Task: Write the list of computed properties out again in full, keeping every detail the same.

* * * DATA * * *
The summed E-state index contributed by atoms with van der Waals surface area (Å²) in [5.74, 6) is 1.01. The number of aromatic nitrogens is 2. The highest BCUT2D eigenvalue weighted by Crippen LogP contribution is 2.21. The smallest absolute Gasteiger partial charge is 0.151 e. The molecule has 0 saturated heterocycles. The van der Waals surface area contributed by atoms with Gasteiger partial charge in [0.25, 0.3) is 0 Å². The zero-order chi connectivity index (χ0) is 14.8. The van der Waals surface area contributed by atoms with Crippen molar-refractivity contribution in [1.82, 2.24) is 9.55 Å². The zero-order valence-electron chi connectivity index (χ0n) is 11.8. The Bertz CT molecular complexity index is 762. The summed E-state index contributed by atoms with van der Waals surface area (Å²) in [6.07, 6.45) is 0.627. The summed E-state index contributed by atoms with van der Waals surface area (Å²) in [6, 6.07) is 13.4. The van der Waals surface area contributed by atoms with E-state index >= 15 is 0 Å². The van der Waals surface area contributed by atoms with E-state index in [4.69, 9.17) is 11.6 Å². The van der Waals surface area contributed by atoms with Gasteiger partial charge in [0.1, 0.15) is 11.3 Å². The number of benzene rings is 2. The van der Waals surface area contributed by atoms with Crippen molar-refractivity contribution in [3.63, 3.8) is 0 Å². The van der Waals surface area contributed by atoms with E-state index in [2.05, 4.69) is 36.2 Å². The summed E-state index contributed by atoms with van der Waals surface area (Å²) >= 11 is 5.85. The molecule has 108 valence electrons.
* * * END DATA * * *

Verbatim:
The summed E-state index contributed by atoms with van der Waals surface area (Å²) in [5.74, 6) is 1.01. The number of aromatic nitrogens is 2. The highest BCUT2D eigenvalue weighted by Crippen LogP contribution is 2.21. The smallest absolute Gasteiger partial charge is 0.151 e. The molecule has 0 saturated heterocycles. The van der Waals surface area contributed by atoms with Gasteiger partial charge in [0.25, 0.3) is 0 Å². The zero-order chi connectivity index (χ0) is 14.8. The van der Waals surface area contributed by atoms with Crippen molar-refractivity contribution in [1.82, 2.24) is 9.55 Å². The zero-order valence-electron chi connectivity index (χ0n) is 11.8. The Bertz CT molecular complexity index is 762. The summed E-state index contributed by atoms with van der Waals surface area (Å²) in [6.07, 6.45) is 0.627. The summed E-state index contributed by atoms with van der Waals surface area (Å²) in [6, 6.07) is 13.4. The van der Waals surface area contributed by atoms with E-state index >= 15 is 0 Å². The van der Waals surface area contributed by atoms with E-state index in [4.69, 9.17) is 11.6 Å². The van der Waals surface area contributed by atoms with Gasteiger partial charge in [0.1, 0.15) is 11.3 Å². The number of benzene rings is 2. The van der Waals surface area contributed by atoms with Crippen molar-refractivity contribution in [3.63, 3.8) is 0 Å². The van der Waals surface area contributed by atoms with E-state index in [2.05, 4.69) is 36.2 Å². The summed E-state index contributed by atoms with van der Waals surface area (Å²) >= 11 is 5.85. The molecule has 108 valence electrons.